Utah MLM Essential Oils: doTERRA’s Copaiba Oil Challenges Young Living’s CBD Oil

Recently I wrote about the two dominant global MLM essential oil companies based in Utah: Young Living and doTERRA. Last month Young Living announced it is entering the CBD oil market, but doTERRA publicly stated on its website that it will not (yet) follow suit, even though everyone and their dog are clamoring for CBD oil and CBD oil-derived products. doTERRA only hints that it may produce CBD oil if it can be produced according to doTERRA’s rigorous standards for its products, but “Right now, it is not possible to deliver a CBD oil that meets [doTERRA’s] CPTG® standards.”

Instead, doTERRA has gone to great lengths to educate its distributors (wellness consultants) both about the medical and legal issues surrounding CBD oil. On its website in a post modestly titled Everything You Need to Know About CBD, doTERRA provides a part-medical part-legal treatise, complete with embedded video, a PowerPoint presentation, and 24 footnotes to medical journals and federal laws. Its thoroughness means that it is a beast to digest if you did not double major in pre-med and pre-law, but doTERRA makes some compelling points about the current unsettled state of CBD.

On the legal side, doTERRA takes a conservative approach:

Young Living is aware of these potential legal issues with the current state of CBD, and it has taken proactive steps to mitigate potential negative effects. In its acquisition of Colorado-based Nature’s Ultra that produces 0.0% CBD oil (no THC content), Young Living has opted to keep Nature’s Ultra as a separate operating company rather than integrating its operations within Young Living. Nature’s Ultra’s CBD oils can be purchased with Young Living’s essential oils blended into its products rather than the other way around.

On the medical side, doTERRA provides extensive information regarding cannabinoids:

  • The human body has cannabinoid receptors that are broken down into two categories:
    • CB1 receptors – affect the brain and central nervous system (pleasure and reward) (more widely distributed throughout the body).
    • CB2 receptors – immune system (inflammatory system) (less widely distributed than CB1 receptors).
  • THC works directly on both CB1 and CB2 receptors.
  • CBD works indirectly on both CB1 and CB2 receptors by slowing down the work of an enzyme called fatty acid amide hydrolase (“FAAH”), which breaks down anandamide (your body’s naturally-produced cannabinoid as a response to strenuous exercise (runner’s high), stress (fight or flight), and other related stimuli (stepping on a pile of your kid’s Legos in the dark)), which is why anandamide is called an endocannabinoid).
    • A slower breakdown in anandamide means it is present in the body longer and continues to interact with the body’s CB1 and CB2 receptors.

Finally, in good competitive market fashion, doTERRA educates its distributors that it already has a superior product to CBD oil called Copaiba oil:

  • Copaiba oil contains beta-caryophyllene (“BCP”), which is a cannabinoid and a sesquiterpene (delivers oxygen molecules to cells) found in hundreds of different plant species.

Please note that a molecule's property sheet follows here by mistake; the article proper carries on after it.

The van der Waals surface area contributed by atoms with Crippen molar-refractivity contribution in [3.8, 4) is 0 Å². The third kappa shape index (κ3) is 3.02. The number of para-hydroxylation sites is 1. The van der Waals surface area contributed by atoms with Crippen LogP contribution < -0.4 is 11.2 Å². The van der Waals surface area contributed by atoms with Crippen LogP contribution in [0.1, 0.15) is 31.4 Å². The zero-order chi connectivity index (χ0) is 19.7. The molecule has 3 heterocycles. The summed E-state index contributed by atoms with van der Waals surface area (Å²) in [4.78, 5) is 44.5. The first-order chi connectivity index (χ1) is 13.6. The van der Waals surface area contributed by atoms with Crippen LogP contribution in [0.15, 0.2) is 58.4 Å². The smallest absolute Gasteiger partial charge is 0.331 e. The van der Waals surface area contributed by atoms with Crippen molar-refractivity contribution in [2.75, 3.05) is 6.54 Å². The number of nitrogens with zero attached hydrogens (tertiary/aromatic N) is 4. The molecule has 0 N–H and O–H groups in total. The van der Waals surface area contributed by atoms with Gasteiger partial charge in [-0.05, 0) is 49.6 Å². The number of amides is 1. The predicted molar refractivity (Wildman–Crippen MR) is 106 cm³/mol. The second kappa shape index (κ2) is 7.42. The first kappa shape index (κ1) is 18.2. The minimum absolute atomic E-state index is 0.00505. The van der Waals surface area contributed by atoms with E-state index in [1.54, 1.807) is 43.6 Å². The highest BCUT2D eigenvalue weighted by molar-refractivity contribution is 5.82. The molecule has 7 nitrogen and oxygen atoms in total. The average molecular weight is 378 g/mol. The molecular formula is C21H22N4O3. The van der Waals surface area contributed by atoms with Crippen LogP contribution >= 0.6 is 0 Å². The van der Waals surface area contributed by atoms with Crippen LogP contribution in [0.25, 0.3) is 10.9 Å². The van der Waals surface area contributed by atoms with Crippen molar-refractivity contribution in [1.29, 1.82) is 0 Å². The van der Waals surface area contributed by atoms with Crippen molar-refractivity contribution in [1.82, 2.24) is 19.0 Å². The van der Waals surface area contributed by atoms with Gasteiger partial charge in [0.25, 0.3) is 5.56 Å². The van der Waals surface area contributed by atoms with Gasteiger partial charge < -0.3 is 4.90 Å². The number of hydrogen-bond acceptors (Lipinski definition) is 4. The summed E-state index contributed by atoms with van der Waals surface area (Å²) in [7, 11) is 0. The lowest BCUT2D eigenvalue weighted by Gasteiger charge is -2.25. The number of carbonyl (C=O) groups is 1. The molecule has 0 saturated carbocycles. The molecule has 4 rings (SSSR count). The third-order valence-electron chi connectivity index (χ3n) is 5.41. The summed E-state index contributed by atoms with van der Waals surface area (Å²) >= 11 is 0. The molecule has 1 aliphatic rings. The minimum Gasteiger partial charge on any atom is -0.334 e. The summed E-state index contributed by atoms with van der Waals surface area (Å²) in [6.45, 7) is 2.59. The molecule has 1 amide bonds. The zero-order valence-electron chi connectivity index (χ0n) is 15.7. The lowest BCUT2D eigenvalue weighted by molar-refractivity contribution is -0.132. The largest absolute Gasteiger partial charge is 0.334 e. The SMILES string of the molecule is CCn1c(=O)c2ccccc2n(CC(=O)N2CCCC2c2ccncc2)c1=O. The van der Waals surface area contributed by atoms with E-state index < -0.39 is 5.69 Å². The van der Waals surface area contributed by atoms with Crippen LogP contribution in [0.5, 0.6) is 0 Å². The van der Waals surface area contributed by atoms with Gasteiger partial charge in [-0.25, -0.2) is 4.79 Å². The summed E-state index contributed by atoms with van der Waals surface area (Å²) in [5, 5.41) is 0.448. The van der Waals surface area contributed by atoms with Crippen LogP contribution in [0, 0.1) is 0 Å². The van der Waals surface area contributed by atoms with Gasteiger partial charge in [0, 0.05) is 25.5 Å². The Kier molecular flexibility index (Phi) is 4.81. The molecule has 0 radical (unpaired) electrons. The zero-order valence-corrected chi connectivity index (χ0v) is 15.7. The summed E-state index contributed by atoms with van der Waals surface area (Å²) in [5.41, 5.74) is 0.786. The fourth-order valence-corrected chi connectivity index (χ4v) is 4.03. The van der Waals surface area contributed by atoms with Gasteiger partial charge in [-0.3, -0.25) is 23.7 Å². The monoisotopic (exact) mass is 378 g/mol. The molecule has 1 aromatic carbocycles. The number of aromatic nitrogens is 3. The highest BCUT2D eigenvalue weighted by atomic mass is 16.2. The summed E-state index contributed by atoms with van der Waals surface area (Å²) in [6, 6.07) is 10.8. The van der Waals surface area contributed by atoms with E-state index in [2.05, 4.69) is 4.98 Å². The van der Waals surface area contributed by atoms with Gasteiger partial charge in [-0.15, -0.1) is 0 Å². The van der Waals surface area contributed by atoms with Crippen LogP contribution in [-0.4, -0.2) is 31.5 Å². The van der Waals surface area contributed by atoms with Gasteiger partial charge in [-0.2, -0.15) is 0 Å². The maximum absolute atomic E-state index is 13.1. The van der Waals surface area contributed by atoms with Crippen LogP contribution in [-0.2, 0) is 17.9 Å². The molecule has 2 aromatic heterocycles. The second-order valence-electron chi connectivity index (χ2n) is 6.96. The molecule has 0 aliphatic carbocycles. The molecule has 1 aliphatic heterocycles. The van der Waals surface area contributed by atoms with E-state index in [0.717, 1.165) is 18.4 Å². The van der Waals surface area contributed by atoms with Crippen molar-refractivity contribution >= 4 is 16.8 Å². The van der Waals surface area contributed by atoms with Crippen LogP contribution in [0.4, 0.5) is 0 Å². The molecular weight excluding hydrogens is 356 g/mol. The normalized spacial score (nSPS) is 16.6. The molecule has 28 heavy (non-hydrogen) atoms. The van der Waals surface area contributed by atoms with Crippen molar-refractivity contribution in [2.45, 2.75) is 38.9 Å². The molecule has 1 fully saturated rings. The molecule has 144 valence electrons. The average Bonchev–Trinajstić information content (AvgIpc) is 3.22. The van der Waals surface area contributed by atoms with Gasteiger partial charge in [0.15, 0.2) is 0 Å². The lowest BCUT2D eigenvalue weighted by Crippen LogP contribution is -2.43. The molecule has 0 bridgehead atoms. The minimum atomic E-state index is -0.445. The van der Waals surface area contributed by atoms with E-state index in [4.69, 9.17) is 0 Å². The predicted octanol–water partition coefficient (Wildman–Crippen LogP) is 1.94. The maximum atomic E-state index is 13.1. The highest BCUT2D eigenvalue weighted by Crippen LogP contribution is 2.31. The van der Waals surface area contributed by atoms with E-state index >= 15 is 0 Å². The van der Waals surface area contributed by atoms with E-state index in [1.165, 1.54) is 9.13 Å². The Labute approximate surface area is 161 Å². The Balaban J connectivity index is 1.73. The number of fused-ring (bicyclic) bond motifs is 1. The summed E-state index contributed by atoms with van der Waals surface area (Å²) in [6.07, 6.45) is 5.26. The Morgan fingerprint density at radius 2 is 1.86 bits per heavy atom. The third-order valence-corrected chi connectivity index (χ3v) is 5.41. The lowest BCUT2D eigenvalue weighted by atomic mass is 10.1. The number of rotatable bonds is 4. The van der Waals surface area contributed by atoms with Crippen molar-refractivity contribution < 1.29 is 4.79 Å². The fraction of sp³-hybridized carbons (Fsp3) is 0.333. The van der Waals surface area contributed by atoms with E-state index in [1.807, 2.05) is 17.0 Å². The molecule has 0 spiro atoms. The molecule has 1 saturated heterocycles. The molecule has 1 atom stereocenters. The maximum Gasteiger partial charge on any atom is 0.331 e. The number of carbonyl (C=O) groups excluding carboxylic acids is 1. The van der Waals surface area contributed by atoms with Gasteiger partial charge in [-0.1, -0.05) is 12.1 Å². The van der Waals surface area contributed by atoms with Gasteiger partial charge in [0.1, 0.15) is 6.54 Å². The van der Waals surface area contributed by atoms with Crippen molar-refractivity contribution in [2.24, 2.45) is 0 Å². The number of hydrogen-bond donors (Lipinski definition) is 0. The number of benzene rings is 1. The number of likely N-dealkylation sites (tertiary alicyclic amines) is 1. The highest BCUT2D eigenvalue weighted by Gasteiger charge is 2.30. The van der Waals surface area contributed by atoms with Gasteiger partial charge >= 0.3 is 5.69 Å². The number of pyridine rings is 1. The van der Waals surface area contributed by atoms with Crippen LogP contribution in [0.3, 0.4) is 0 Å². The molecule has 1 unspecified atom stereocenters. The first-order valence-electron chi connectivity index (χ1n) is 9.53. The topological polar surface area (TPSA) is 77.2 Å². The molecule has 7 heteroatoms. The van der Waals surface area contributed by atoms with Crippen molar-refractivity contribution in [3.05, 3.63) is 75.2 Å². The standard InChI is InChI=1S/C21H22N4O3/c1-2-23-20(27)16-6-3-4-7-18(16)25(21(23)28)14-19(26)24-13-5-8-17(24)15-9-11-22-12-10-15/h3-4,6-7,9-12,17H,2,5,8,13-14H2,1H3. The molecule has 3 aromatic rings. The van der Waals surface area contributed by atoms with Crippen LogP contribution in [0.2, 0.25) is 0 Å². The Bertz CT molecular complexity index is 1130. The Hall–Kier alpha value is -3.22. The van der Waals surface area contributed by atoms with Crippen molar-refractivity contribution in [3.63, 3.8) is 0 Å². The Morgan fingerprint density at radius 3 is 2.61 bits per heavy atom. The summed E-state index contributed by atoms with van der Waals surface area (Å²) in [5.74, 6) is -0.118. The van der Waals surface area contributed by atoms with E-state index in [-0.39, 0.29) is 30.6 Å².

• Copaiba oil comes from distilling the oleoresin of varieties of copaiba trees, which are found in Brazil. The resin is harvested similar to the method used to extract maple sap from maple trees.
  • BCP interacts directly with the body’s CB2 receptors (“no risk of psychoactive effects”), “soothing tissues and helping to manage healthy inflammatory responses.”
  • doTERRA’s copaiba essential oil contains 55% BCP content, which is the “highest BCP content of any known oil.”
  • Its efficacy means only “a drop or two” is needed for its BCP to start affecting the human body, so its price point is significantly lower than CBD oil per application (They can’t call it a “dose” because “These statements have not been evaluated by the Food and Drug Administration” and “This product is not intended to diagnose, treat, cure, or prevent any disease.”)
  • Copaiba oil has been produced under doTERRA’s rigorous proprietary CPTG® standards.

But at the end of the day, copaiba oil is not CBD oil. BCP is not CBD, even though it contains two of the same three letters and may be confusingly similar enough for doTERRA’s wellness advocates to have an opening in the conversation to educate the market about BCP’s benefits. doTERRA is hoeing a hard row right now, but there is a segment of the doTERRA and Young Living essential oil market that is hesitant to use products that have not been approved by the FDA or that have any trace of THC content, as I explained my prior blog post. If copaiba oil is as effective as and can be purchased at a fraction of the price of CBD oil, it may get some takers, but because it does not interact with the CB1 receptors, it may be a hard sell. And copaiba oil is not as cool or edgy as CBD oil. Will doTERRA eventually produce CBD oil? Almost certainly. Will doTERRA’s consultants be able to educate the market about copaiba and BCP and keep pace with Young Living’s sales of its CBD oil through Nature’s Ultra? Probably not. The developments over the next several months will be interesting as these two competitors continue to fight for market dominance.

This content was originally published here.

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